Home World Shell profits hit record $40bn as Britons endure inflation | Fossil Fuels News

Shell profits hit record $40bn as Britons endure inflation | Fossil Fuels News

by News Desk
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The British company has reported the highest annual profit in its 115-year history, sparking outrage among those struggling to pay their energy bills.

Energy giant Shell has announced record annual profits approaching $40 billion after oil and gas prices soared in the wake of Russia’s invasion of Ukraine last February.

UK business earnings in 2022 are the highest in 115-year history, angering many Britons struggling with a cost-of-living crisis largely caused by rising energy prices.

Shell’s annual profit soared to $39.9 billion, more than doubling from the previous year and surpassing the all-time high of $31 billion set in 2008.

Earnings mirror those reported by the company’s U.S. rival earlier this week, and the government is sure to put pressure on it to raise taxes further in this area.

The results demonstrate Shell’s “ability to provide critical energy to its customers in a volatile world,” new CEO Wael Sawan said in a statement.

Russia’s war in Ukraine has rocked global energy markets and Shell, like its competitors, has benefited through its large global footprint and major trading operations.

Governments struggling with rising energy prices have responded by imposing contingent taxes on the energy sector, including the UK.

Shell said it expects costs related to fines to be about $2.4 billion in 2022. The company has announced that it will pay tax in the UK for the first time since 2017.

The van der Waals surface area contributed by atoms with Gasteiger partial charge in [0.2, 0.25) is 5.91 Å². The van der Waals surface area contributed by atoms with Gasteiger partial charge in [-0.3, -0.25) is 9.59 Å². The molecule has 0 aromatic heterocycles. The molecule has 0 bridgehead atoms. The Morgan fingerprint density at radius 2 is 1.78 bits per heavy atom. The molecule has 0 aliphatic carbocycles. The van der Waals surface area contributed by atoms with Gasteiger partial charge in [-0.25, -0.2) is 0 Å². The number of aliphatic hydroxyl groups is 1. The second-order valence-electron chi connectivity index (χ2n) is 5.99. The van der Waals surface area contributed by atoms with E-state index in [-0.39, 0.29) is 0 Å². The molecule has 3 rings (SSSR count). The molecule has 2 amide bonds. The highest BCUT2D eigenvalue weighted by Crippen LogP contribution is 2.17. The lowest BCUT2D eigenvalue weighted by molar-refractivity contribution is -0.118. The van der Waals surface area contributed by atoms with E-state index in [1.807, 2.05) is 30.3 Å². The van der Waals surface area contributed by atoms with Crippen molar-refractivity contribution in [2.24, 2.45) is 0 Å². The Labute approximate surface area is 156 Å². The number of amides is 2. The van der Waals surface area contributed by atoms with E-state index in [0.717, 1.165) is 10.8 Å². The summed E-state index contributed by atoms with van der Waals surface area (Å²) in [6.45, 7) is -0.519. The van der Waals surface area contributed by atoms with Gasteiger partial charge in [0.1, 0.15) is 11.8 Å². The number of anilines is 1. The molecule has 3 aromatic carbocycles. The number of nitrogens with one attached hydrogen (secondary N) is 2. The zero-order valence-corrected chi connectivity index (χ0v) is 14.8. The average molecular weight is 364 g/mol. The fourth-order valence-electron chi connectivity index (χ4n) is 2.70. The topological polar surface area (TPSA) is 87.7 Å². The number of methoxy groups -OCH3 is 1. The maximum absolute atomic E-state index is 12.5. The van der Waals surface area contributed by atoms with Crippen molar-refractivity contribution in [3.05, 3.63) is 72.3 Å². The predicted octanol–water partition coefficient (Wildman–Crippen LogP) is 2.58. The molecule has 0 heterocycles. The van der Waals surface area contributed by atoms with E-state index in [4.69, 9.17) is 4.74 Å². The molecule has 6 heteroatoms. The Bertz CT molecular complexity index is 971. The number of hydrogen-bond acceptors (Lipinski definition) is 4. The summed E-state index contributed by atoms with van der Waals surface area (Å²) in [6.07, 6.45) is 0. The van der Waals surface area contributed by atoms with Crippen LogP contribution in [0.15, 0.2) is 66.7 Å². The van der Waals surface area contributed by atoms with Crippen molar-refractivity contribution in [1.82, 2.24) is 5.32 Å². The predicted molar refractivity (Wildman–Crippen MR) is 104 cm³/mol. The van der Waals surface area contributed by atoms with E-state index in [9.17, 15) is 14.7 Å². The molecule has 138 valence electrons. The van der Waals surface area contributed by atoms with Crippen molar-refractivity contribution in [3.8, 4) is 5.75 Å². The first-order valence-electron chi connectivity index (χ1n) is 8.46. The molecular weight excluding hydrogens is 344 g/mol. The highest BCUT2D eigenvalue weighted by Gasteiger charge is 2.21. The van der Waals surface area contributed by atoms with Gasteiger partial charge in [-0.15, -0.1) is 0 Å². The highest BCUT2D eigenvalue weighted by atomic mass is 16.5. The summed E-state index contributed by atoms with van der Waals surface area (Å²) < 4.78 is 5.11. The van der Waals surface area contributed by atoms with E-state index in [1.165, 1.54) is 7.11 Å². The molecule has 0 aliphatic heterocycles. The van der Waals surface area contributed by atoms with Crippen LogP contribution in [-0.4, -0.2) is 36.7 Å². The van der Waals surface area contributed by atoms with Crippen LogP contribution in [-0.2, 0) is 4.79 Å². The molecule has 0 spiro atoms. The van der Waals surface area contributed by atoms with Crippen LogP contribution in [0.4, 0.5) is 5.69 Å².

“It’s time to make the polluters pay the price.”

But critics say Britain’s Conservative government needs to toughen windfall taxes on energy company earnings after Shell’s big profit announcement.

“British citizens face a 40% increase in energy prices in April. [Prime Minister] By denying a proper windfall tax, Rishi Sunak allows fossil fuel companies to make huge profits,” said Ed Miliband, Shadow Climate and Net Zero secretary of the opposition Labor Party. said in a Twitter post.

As it stands, companies have to pay a 35% tax on profits made from drilling for oil and gas in the UK. However, this does not apply to other activities such as selling fuel at petrol stations or refining petroleum.

The scheme offers companies big savings when investing in fossil fuel mining in the UK. For every £1 ($1.23) you spend on this, you can claim 91 pence ($1.12) in tax relief.

Former leader of Britain’s Green Party, Caroline Green, said the government was an “accomplice” to energy companies she accused of “polluting our planet”.

“For a livable future, we must banish fossil fuels for good,” she said in a Twitter post.

NGO Greenpeace said it was “time to make the polluters pay”.

“While Shell is posting record profits, people around the world are counting the damage caused by record droughts, heat waves and floods. This is driven by Shell’s business model.” said the same group.

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